A second generation, modified version of SARS-CoV-2’s spike protein is part of a new low-cost COVID-19 vaccine candidate that has recently begun clinical trials on humans in the USA, Vietnam, and Thailand. Known as NDV-HXP-S, the vaccine was conceived by an international partnership, designed to be produced in developing countries, in facilities currently used to manufacture the flu vaccine in embryonated eggs, and stored in the same conventional refrigeration systems used to maintain most vaccines for other diseases.
The novel coronavirus’s spike protein allows it to bind to receptors on the surface of human cells and triggers the infection by SARS-CoV-2. It therefore tends to be used as the antigen—the element recognized as external by the immune system and targeted by antibodies created to fight the pathogen—in most COVID-19 vaccines. The new modified version of the spike protein, called HexaPro, is an improved form of its three-dimensional structure. According to its creators, it is more stable and easier to maintain than its previous version, known as 2P.
In Brazil, the only vaccine under development using HexaPro is called ButanVac, which will be produced by the Butantan Institute in São Paulo. At the end of April, Butantan began manufacturing a batch of 1 million doses. By June 15, the institute hopes to have produced 18 million doses of ButanVac, which is awaiting ANVISA authorization to start clinical trials. The vaccine contains a modified variant of the Newcastle disease avian virus, which is practically harmless to humans, and was created by a team of researchers led by Peter Palese, from the Icahn School of Medicine at Mount Sinai in New York City, using HexaPro (see Pesquisa FAPESP issue no. 302).
With the exception of vaccines that use the entire coronavirus (inactivated or attenuated) as the antigen in their formulations, such as CoronaVac, which is also produced by the Butantan Institute and used in Brazil, all other vaccines use the spike protein to stimulate the immune system. The three vaccines approved in the USA—made by Pfizer/BioNTech, Moderna, and Janssen—use 2P as the antigen, as does the vaccine developed by American company Novavax. Both 2P and HexaPro arose from the same origins.
In February of last year, before the COVID-19 pandemic even reached the West, American structural biologist Jason McLellan of the University of Texas at Austin published an article in the journal Science describing the first stable three-dimensional representation of the SARS-CoV-2 spike protein, which would later be called 2P. “This protein is very unstable before the virus enters human cells,” explains McLellan in an interview with Pesquisa FAPESP. “We have to make it more stable through molecular modifications so that we can use it as an antigen in vaccines.”
The 2P version features two such modifications (hence its name). It has two additional prolines, a type of amino acid that makes the usually eratic 3D structure more rigid than it is before it enters a host’s cells. Proteins can be made up of 20 different amino acids. More rigid connective tissues, such as collagen, are high in prolines. Biologists often compare the use of prolines for protein stabilization to the use of molecular staples to maintain a compound’s shape. In the case of HexaPro, whose 3D structure was published in July 2020 in another article in Science, six prolines were introduced. With half a dozen molecular staples, this version of the spike protein is more stable, helping to generate a better immune response, as well as allowing vaccines that use it as an antigen to be kept at temperatures between 2 and 8 degrees Celsius (ºC). “We were able to quickly produce stabilized versions of the SARS-CoV-2 because even before the pandemic, my colleagues and I were already working on 3D structures of this protein in other coronaviruses, such as MERS [Middle East Respiratory Syndrome] and HKU1,” explains McLellan.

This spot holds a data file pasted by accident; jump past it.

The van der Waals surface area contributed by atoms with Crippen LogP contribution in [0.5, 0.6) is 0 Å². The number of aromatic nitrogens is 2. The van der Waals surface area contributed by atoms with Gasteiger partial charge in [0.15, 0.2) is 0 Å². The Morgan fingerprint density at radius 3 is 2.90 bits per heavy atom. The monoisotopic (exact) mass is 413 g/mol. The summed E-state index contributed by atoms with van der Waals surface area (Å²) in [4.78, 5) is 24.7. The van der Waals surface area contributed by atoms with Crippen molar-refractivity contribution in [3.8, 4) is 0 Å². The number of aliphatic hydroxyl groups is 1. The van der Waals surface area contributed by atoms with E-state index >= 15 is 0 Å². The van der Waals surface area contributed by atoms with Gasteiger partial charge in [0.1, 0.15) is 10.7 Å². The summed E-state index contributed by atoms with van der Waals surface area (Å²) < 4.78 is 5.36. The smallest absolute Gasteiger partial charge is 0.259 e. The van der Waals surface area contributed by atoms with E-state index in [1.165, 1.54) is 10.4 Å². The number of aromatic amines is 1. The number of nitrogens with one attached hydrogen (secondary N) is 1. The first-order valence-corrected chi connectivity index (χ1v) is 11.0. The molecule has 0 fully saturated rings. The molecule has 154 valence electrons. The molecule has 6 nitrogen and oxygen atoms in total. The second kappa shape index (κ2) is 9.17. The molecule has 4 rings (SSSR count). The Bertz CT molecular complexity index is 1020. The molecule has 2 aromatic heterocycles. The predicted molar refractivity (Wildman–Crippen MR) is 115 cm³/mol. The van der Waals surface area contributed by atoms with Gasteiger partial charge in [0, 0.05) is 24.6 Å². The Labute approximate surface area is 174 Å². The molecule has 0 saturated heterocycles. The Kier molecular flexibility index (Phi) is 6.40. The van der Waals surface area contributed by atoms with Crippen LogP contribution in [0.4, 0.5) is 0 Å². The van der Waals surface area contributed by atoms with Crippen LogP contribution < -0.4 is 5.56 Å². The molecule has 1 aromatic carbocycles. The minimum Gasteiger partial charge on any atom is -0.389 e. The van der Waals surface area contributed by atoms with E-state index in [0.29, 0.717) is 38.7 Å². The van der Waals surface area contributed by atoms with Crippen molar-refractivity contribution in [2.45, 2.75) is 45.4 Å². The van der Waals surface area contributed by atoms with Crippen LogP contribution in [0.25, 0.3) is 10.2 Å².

The union between the work of McLellan’s team and the efforts of Peter Palese’s colleagues at Mount Sinai to produce a modified, easily culturable version of the Newcastle virus led to the development of the vaccine candidate NDV-HXP-S. The partnership was set up by PATH, a non-governmental organization based in Seattle, USA, whose aim is to stimulate the use of innovative health solutions in developing countries. Due to the severity of the pandemic, the Austin and New York groups, which both have patents for their vaccines, have agreed to license their products royalty-free to a group of low- and middle-income countries, including Brazil.
According to PATH’s press office, the various versions of NDV-HXP-S being manufactured for testing in different countries are comparable. They use the same base materials (virus seed bank), which have been propagated, purified, and inactivated by similar methods and formulated into vaccines with the same potency assay. “Data from clinical trials of any of these three vaccines [referring to formulations being tested in Thailand, Vietnam, and Brazil] should therefore indicate the results expected for the other two,” the press office said in an email to Pesquisa FAPESP.
“Highs and lows are a part of vaccine development,” says biologist Ricardo Oliveira, production director at the Butantan Foundation. But according to Oliveira, “it shouldn’t be too difficult to scale up production” of ButanVac if the clinical trials are successful. Butantan is very familiar with the technology used to produce the vaccine, since it uses the same method to manufacture the annual flu vaccine for the Brazilian public health system.
On the opposite page, eggs used to manufacture the flu vaccine at the Butantan Institute, which can also be used to produce ButanVac. Left, the spike protein structure, highlighting the location of the modifications (red and blue spheres) that make it more stableRepublish